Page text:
What The Uber Backlash Means In A Digital Economy

When Twitter turned on Uber this week, they really turned. Buzzfeed revealed a plot to establish a secret committee for personal attacks on journalists, and suddenly, Uber’s willingness to disrupt ethical boundaries hits a little too close to home. Waves of bad press followed, as high-profile users raced to delete their apps and cover every angle of the controversy. I’ve never seen a news item capture a larger share of my feed. Doesn’t this seismic shift in influencer opinion seem a little abrupt?

We urban-dwelling intellectuals were primed to turn on Uber because we always knew it was bad news.

It’s never been a secret: Uber, led by a moneyed technolibertarian disciple of disruption, was always willing to play dirty — breaking the law as freely as moral boundaries. Uber callously abuses their competition, their employees, women, “influencers,” the government, even their own customers. Uber is mired in a ceaseless war with anything outside of the company. With each egregious lapse, they double down, refuse to repent and reframe debate in the most wide-ranging and self-aggrandizing scope possible. Yet, for far too long, we were willing to look the other way because the product was convenient.

Few technology firms are as pugnacious and self-centered as this particular smartphone taxicab company, yet there is a very real social and economic fallout from a wide range of tech companies — venerated industry giants and hot startups alike. The efficiency and accessibility of tech products are a layer that obscures the human costs of the service economy.

We had cabs prior to Uber. Before Seamless, I got food delivered by calling a number from a drawer full of menus. Homejoy certainly didn’t invent the “cleaning lady” concept. (doesn’t that title make you throw up in your mouth a little?) What’s really different about these apps is that they buffer consumers from the marginalized service workers who actually deliver the “product” the apps sell. Tech firms know it’s uncomfortable for tech-savvy, upper-middle-class consumers to directly hire behind-the-scenes labor. When you look into how the sausage is made, the sausage looks back at you.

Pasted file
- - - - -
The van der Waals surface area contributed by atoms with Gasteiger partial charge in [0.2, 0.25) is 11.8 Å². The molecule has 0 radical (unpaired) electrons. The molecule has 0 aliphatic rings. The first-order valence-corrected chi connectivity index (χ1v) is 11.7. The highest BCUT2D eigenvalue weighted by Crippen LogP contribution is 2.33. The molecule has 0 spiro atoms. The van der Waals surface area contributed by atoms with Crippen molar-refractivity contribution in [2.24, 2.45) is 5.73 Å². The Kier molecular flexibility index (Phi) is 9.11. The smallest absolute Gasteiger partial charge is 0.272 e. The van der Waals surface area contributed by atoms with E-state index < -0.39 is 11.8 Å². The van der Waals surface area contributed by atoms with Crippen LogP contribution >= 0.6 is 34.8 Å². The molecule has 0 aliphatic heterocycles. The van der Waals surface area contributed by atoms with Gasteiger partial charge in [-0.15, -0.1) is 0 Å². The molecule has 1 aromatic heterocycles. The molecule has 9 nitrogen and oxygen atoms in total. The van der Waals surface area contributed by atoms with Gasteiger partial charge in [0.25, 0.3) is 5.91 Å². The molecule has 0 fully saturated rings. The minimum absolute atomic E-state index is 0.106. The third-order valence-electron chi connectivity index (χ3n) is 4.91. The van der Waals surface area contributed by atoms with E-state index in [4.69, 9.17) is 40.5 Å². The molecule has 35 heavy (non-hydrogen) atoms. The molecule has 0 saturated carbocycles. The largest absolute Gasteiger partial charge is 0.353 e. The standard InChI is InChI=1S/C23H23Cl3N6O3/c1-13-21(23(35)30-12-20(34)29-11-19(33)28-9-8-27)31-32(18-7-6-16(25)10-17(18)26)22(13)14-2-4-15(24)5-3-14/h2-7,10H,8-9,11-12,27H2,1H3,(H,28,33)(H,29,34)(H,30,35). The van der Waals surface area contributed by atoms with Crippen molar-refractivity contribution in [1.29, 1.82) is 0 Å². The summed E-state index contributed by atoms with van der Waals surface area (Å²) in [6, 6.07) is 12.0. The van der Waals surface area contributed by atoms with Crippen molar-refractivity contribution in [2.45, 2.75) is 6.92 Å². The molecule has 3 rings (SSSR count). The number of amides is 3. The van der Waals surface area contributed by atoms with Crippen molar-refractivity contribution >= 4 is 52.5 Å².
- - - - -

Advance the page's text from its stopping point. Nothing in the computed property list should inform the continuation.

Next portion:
Even in products that are allegedly 100% digital, there are still menial laborers toiling thanklessly behind the scenes. Adrian Chen offers a fascinating glimpse into “The Laborers Who Keep Dick Pics and Beheadings Out of Your Facebook Feed” — invisible, low-paid foreign workers risking their mental health to safeguard sanitized social network feeds. In The New Inquiry, Shawn Wen introduced us to the mostly black and Latino workforce responsible for scanning texts for Google’s Books project. Wen also points to a 2010 New York University study of Amazon’s Mechanical Turk workforce. He finds they’re predominantly women, 50 percent American, and earn an estimated wage range of $1.20 to $5 per hour. Of course, Mechanical Turk workers don’t receive benefits or paid leave and remain on the hook for payroll taxes. The employers who commission Turk tasks, however, are allowed to reject work (and without payment) for any reason.

Uber’s moment of excessive honesty is an opportunity to reflect on why we waited so long to call out their ethical lapses. But it should also be a cue to consider the other tech products so tightly integrated into our lives they seem to fade into the background. When we chose digital convenience, what are the real costs?